The Insider: Kid Stuff in Boerum Hill


Join us here every Thursday at 11:30AM for The Insider, Brownstoner’s weekly in-depth look at interior design in the borough of Brooklyn. It’s written and produced by Cara Greenberg, who blogs at casaCARA: Old Houses for Fun & Profit.

THE STORY of this relaxed, unpretentious home is a bit different from many of those featured in The Insider of late. First of all, the homeowners did zero renovation. They bought their 1860s brick row house in near-perfect shape in 2005 and have had to do remarkably little in the owner duplex beyond paint. (They did put new kitchens in two rental apartments upstairs.) Second, they furnished the place themselves — no architects or designers involved.

That initial paint job was crucial, though. The house’s previous inhabitants had been fans of dark color; the front parlor was a deep gold, the back room navy. “We wanted to lighten the space and highlight the plasterwork,” says one of the homeowners, referring to the Italianate arches and stately window moldings typical of the Historic District block. They painted the plasterwork white and the walls of the main living space a pale mint green.

Furnishings — some purchased new, some passed down from family members, and a couple of street finds — are colorful, casual, and above all, kid-friendly. The couple’s sixth-grader and her friends more or less have the run of the place. The front parlor has been set up for gymnastics, with furniture pushed semi-permanently out of the way; mats and a balance beam are stashed under the sofa. “We want an active house,” says her mom. “The kids love that they can tumble around. They’re allowed to do anything in the house, except throw balls.”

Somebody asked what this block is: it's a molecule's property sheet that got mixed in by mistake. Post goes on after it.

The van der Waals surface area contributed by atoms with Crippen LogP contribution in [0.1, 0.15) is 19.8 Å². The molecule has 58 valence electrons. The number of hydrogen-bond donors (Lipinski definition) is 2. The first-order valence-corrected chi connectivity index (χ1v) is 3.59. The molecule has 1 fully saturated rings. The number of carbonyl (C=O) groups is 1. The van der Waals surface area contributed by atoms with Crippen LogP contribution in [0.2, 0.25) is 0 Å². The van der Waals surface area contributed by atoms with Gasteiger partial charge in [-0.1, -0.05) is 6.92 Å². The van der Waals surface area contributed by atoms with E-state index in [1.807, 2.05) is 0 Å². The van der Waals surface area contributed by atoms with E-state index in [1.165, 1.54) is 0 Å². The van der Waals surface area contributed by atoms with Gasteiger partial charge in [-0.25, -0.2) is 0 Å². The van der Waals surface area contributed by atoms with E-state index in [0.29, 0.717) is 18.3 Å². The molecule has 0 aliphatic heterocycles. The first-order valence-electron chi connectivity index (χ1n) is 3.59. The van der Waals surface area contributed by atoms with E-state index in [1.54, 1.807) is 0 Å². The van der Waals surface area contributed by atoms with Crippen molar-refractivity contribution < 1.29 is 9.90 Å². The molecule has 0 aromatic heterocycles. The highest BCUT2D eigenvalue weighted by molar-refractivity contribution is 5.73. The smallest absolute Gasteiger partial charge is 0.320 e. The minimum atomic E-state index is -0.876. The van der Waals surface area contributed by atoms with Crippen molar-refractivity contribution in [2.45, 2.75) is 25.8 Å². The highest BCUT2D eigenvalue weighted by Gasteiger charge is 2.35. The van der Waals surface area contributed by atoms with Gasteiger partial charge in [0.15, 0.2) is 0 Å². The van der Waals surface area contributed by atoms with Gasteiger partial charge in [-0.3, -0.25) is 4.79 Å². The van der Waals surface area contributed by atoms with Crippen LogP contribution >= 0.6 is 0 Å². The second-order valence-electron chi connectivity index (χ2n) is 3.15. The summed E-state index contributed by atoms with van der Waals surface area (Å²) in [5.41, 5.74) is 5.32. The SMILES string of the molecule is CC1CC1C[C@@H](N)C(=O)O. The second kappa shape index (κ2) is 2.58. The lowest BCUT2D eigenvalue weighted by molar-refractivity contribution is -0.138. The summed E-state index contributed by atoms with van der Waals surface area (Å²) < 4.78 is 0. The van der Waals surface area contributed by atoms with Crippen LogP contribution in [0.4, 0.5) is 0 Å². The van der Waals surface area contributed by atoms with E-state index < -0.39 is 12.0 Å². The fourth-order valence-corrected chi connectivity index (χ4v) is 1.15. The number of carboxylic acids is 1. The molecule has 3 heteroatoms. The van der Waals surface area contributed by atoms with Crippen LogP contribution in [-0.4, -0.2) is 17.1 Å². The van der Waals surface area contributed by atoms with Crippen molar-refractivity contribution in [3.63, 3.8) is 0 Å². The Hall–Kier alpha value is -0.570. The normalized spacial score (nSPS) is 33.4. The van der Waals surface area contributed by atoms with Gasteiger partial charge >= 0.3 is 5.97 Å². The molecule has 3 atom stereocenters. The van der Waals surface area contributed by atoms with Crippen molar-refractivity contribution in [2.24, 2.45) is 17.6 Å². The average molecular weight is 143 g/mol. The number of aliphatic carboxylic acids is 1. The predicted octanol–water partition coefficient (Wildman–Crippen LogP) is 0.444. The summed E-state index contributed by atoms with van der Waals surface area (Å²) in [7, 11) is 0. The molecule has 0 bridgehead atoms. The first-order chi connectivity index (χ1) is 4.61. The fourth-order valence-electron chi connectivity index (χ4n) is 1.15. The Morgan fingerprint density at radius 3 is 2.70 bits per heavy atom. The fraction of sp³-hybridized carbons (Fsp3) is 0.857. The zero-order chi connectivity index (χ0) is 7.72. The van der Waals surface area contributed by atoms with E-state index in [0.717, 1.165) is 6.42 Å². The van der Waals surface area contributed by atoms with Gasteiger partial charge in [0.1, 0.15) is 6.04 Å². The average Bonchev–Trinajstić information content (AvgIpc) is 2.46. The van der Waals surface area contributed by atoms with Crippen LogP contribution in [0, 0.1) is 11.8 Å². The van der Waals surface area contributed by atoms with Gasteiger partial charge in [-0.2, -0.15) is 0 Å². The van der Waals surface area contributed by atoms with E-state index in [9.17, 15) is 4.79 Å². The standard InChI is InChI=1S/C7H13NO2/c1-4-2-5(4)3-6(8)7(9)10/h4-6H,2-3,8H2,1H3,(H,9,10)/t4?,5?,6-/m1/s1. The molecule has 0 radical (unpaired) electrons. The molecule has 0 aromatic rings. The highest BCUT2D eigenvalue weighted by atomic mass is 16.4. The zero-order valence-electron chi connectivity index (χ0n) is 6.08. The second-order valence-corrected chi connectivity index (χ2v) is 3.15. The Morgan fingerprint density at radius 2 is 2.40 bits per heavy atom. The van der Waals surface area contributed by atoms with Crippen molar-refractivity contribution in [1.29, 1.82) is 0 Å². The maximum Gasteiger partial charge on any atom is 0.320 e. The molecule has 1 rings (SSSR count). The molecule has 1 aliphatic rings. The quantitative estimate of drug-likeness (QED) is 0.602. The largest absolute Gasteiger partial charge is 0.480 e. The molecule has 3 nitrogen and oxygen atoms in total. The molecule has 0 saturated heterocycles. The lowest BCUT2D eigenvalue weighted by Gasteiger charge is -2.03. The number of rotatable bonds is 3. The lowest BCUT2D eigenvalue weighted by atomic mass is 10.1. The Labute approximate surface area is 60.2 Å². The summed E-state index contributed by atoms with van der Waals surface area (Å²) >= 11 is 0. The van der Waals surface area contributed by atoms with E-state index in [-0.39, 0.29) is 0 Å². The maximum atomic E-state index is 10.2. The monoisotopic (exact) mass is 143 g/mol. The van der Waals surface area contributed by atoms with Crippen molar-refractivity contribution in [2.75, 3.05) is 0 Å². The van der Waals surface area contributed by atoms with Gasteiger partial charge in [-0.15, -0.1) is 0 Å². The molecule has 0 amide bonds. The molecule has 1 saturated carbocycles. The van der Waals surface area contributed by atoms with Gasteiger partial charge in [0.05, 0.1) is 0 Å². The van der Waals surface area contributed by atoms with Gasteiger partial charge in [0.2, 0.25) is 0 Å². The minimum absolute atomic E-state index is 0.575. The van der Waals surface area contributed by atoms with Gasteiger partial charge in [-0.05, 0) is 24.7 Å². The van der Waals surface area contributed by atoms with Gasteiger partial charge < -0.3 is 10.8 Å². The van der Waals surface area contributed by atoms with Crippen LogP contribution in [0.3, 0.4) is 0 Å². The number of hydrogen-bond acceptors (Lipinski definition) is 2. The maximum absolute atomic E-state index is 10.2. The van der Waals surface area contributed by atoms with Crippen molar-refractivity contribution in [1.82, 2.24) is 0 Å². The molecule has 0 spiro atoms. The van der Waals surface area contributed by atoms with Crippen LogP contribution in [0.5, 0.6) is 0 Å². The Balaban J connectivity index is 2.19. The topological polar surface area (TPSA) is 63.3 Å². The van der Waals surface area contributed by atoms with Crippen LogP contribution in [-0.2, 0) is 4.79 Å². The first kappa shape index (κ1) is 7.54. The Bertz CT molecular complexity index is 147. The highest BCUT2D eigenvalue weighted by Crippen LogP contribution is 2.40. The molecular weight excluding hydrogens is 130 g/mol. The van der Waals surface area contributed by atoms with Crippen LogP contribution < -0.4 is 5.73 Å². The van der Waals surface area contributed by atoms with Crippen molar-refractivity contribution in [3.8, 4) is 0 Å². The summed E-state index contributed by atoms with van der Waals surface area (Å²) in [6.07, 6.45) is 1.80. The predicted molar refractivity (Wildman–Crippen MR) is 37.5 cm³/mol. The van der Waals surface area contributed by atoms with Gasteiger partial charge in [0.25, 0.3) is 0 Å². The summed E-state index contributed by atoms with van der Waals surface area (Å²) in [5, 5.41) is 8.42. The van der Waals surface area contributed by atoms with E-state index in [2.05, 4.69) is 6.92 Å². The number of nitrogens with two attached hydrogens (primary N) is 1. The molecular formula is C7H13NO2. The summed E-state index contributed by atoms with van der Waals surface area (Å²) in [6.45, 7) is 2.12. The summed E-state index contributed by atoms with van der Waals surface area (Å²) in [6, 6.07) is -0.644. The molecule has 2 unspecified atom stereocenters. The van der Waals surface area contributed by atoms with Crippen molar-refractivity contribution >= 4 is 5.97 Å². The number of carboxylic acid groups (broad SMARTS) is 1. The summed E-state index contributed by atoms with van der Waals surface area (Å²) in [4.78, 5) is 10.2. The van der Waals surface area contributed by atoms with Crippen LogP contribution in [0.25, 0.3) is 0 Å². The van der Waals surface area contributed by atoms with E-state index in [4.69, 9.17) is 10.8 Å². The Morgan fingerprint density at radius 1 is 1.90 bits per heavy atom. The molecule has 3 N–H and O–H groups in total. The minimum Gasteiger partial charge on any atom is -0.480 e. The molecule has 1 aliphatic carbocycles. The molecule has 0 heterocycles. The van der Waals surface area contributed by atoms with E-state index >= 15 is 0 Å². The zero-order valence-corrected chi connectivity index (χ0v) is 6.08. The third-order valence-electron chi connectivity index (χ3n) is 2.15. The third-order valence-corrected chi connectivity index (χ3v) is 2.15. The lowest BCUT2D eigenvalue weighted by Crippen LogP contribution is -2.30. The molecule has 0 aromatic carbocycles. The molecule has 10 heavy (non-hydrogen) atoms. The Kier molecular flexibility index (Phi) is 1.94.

Their daughter’s artwork is prominently displayed, along with quirky collectibles and heirlooms. It’s an eclectic, easy-going approach, which the homeowner defines as “things we’ve picked up along the way, that make us smile, that have good memories.”

See and read more after the jump.

Photos: Cara Greenberg

The front parlor-turned-gymnasium has a Della Robbia sofa from Rico on Atlantic Avnue, and an Oriental rug from ABC Carpet. The red glass-door cabinet at left is from Crate and Barrel.

Artwork ranges from school projects to pieces picked up on family travels over the years. The marble mantel is original to the house.


Etched glass in the sliding pocket doors survived 150 years in fine condition. The red sofa is by Molteni, an Italian company; it came from Format in SoHo. The Chinese cabinet at left is from Asia Barong, a store in Great Barrington, Mass.

A French farmhouse table from ABC Carpet is used mainly as a work table and occasionally pressed into service for dinner parties. The mismatched chairs go back decades. The geometric rug is from Kea on Atlantic Avenue. The dog is Rugby, an English lab.


The rear of the parlor floor is the family’s normal dining area. The round glass table came from Conran; the white chairs are Italian plastic. The patchwork sofa cushions were made to extend the life of an old sofa, using fabrics from Zarin on the Lower East Side. The modern chandelier is from Rico.


The Mexican tin and tile mirror, Nepalese cabinet, and kitschy plaster figures are evidence of wide-ranging tastes.


The homeowners are about to undertake the renovation of this galley kitchen at the rear of the parlor floor, which remains just as they found it seven years ago.


The creative 11-year-old occupant of this garden-level bedroom likes to rearrange furniture on a whim. She conceived the shower-curtain solution as a divider to separate the bedroom from a small anteroom used for homework, and enjoys arranging vignettes on her desk and dresser, below.


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